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"Indian aviation can grow only if government slashes taxes, warnsIATA"

Tuesday, June 13, 2017

Indian aviation can grow only if government slashes taxes, warns IATA
The Press Trust of India

CANCUN - If India wants its aviation sector to grow, it should lower the entire 
burden of taxes and charges on it, global airlines body IATA has said. 

"We have always said to the (Indian) government to please lower the taxes if 
you want aviation sector to develop and bring much more prosperity and much 
more additional taxes at the end of the day, than you will lose by a lower rate 
of tax on aviation," IATA Director General and CEO Alexandre de Juniac told PTI 

 In a wide-ranging interview on the sidelines of the recent World Air Transport 
Summit, he said, "In India, we have a problem of course. Airspace, fuel and 
other charges are too high. If they want to develop aviation, they should lower 
the taxes and the costs". 

 When told that the government has fixed the GST rate on air tickets at 5 and 
12 per cent for domestic and international travel, respectively, de Juniac said 
he was talking about the entire financial burden on the airline industry. 

The financial burden includes the total costs on aviation fuel and an array of 
charges on airports, navigation, landing and parking, he added. 

About his comments that privatisation of aviation infrastructure, including 
airports, has failed to deliver benefits to the industry in India, Australia 
and some other countries, the IATA chief said, "in India, among other 
countries, privatisation of airports has been partly a good thing, partly a bad 

"It's a good thing that there has been a significant improvement in 
infrastructure in major cities like Delhi and Mumbai. But privatisation has 
been bad because of the very, very high charges the airlines have to pay. 
(There is) an unbearable increase in airport charges," he said. 

Noting that the government also takes away 40-45 per cent of the revenue of the 
airports back to the Indian budget, de Juniac said, it is something that pushes 
the charges and the prices through the roof. 

"... so infrastructure improvement comes at an unreasonable cost for the 
airlines," he added. 

In India, four major airports -- at Delhi, Mumbai, Bengaluru and Hyderabad -- 
are run on public private partnerships. 

On the government's regional connectivity scheme (RCS) and the proposed 
privatisation of secondary airports under it, de Juniac said, "for the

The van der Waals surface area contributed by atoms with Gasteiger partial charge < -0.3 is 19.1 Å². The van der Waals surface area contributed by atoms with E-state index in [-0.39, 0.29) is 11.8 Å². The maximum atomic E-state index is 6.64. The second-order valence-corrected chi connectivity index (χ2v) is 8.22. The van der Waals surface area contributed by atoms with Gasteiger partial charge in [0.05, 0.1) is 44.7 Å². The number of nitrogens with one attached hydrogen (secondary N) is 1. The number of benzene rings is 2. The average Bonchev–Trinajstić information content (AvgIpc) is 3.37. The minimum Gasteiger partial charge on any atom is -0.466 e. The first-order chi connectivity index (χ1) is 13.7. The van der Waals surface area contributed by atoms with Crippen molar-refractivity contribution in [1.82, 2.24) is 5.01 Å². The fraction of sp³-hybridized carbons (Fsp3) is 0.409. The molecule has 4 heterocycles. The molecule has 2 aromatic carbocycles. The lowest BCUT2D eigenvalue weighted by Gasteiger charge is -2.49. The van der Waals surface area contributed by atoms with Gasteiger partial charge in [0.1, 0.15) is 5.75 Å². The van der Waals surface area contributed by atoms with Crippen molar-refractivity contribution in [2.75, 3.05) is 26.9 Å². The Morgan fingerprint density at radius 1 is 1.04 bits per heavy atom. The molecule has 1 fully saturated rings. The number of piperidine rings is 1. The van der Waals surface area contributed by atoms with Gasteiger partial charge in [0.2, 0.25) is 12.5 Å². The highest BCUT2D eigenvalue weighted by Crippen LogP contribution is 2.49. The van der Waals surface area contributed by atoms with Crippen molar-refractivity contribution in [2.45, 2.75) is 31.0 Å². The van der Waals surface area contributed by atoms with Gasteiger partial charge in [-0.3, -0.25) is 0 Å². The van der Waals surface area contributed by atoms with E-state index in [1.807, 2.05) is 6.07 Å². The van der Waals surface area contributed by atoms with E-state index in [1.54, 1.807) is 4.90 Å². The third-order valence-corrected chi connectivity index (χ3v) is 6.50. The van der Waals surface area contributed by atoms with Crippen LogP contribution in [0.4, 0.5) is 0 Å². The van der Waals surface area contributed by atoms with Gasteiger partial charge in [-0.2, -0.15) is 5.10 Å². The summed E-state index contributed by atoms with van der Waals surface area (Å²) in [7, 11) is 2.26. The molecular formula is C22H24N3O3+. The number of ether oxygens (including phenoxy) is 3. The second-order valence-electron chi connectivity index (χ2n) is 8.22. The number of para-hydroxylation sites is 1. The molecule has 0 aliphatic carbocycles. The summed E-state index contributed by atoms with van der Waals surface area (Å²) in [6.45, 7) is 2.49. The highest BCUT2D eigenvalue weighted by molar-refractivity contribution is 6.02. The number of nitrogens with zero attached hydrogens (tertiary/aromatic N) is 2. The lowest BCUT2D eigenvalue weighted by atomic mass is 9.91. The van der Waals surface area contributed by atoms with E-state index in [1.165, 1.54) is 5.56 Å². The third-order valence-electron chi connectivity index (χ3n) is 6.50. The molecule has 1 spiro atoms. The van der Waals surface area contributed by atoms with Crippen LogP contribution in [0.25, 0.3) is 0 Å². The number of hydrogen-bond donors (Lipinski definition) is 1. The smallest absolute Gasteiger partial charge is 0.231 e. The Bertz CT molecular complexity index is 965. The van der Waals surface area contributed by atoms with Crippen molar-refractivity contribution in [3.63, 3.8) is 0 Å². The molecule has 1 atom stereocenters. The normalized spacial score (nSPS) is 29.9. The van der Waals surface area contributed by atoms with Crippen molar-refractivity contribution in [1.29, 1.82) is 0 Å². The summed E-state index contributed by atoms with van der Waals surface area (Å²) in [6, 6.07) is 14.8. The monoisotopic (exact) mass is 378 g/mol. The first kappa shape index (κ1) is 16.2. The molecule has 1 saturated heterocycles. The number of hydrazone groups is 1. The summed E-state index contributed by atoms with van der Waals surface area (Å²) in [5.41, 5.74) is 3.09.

connectivity with secondary cities, of which the government has an ambitious 
plan, it is clear that the airports have to be modernised. And there, what we 
favour is a good mix of public and private financing". 

His comments are significant as he drew a distinction between privatisation of 
ownership and control and private financing for modernisation of Tier-II and 
Tier-III airports. 

"Privatisation is not a good solution -- first because it leads to increase in 
charges and secondly, we have not found yet the appropriate regulatory 
framework or a system to balance public interest with private interest. 

"But we maintain that Indian infrastructure must be able to cope with the 
increasing traffic," the IATA chief said. 

He also pointed to the issue of how many slots would be made available in major 
metro cities to flights coming in from Tier-II and Tier-III cities. "That's 
(slots) the biggest challenge right now in Mumbai for international airlines 
also," he added. 

Any decision on the second airport or the Navi Mumbai airport has to be made 
fast, de Juniac said, adding, "a decision made now to build the second airport 
would be effective only after 5-7 years from now". 

The only airport which has been built faster than that time period is the 
Istanbul airport, he observed. 

On secondary airports and privatisation, de Juniac said, "we are slightly less 
vocal on secondary airports because the difference is that the primary airports 
are big hubs, critical assets, the primary entry (points) to the country". 

"They are something so critical to the country (and) we think public interest 
cannot be away from them. We have that in Singapore, UK and France...If the 
government is not involved highly in these critical assets, it does not work," 
the IATA chief said. 

For the secondary airports, de Juniac said the issue is probably slightly less 
critical in terms of privatisation. 

"But it is still clear when you privatise you have to maintain the tariffs and 
charges at reasonable level because you have to repay the guy who has invested 
in the airport which has minimal capital requirement and minimal 
profitablitiy...But you have not yet found the appropriate regulatory 
framework", he said. 

The IATA chief parried questions on the proposals to privatise Air India. 

Observing that this was the second time such an announcement has been made, de 
Juniac said, "we don't have a position on that". 

"The government can do whatever they like with the airline, provided they do 
something which is competitive or competition-oriented. If there is no 
distortion in the market, its okay. Then do it," he said. 
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